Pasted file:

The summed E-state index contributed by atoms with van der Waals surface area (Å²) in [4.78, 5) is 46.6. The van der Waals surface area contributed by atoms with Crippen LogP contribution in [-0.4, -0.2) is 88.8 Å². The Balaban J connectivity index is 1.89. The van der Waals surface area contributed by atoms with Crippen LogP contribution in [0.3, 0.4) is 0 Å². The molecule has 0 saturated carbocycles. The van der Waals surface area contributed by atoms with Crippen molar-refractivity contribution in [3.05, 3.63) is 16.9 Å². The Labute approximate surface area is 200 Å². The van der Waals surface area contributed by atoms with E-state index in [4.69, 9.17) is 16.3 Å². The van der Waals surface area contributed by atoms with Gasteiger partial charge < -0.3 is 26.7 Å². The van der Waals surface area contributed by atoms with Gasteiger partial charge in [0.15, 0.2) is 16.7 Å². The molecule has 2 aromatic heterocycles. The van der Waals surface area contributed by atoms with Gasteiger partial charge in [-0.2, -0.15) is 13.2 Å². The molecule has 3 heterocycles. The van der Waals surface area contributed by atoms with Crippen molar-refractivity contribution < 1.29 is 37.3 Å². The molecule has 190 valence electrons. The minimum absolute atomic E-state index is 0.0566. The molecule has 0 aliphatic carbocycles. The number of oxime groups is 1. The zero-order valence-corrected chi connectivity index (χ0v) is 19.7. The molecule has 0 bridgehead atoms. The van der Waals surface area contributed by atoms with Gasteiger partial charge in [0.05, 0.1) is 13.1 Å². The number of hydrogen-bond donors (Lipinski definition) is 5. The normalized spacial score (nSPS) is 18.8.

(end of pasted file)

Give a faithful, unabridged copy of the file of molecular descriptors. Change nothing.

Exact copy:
The summed E-state index contributed by atoms with van der Waals surface area (Å²) in [4.78, 5) is 46.6. The van der Waals surface area contributed by atoms with Crippen LogP contribution in [-0.4, -0.2) is 88.8 Å². The Balaban J connectivity index is 1.89. The van der Waals surface area contributed by atoms with Crippen LogP contribution in [0.3, 0.4) is 0 Å². The molecule has 0 saturated carbocycles. The van der Waals surface area contributed by atoms with Crippen molar-refractivity contribution in [3.05, 3.63) is 16.9 Å². The Labute approximate surface area is 200 Å². The van der Waals surface area contributed by atoms with E-state index in [4.69, 9.17) is 16.3 Å². The van der Waals surface area contributed by atoms with Gasteiger partial charge < -0.3 is 26.7 Å². The van der Waals surface area contributed by atoms with Gasteiger partial charge in [0.15, 0.2) is 16.7 Å². The molecule has 2 aromatic heterocycles. The van der Waals surface area contributed by atoms with Gasteiger partial charge in [-0.2, -0.15) is 13.2 Å². The molecule has 3 heterocycles. The van der Waals surface area contributed by atoms with Crippen molar-refractivity contribution < 1.29 is 37.3 Å². The molecule has 190 valence electrons. The minimum absolute atomic E-state index is 0.0566. The molecule has 0 aliphatic carbocycles. The number of oxime groups is 1. The zero-order valence-corrected chi connectivity index (χ0v) is 19.7. The molecule has 0 bridgehead atoms. The van der Waals surface area contributed by atoms with Gasteiger partial charge in [0.05, 0.1) is 13.1 Å². The number of hydrogen-bond donors (Lipinski definition) is 5. The normalized spacial score (nSPS) is 18.8.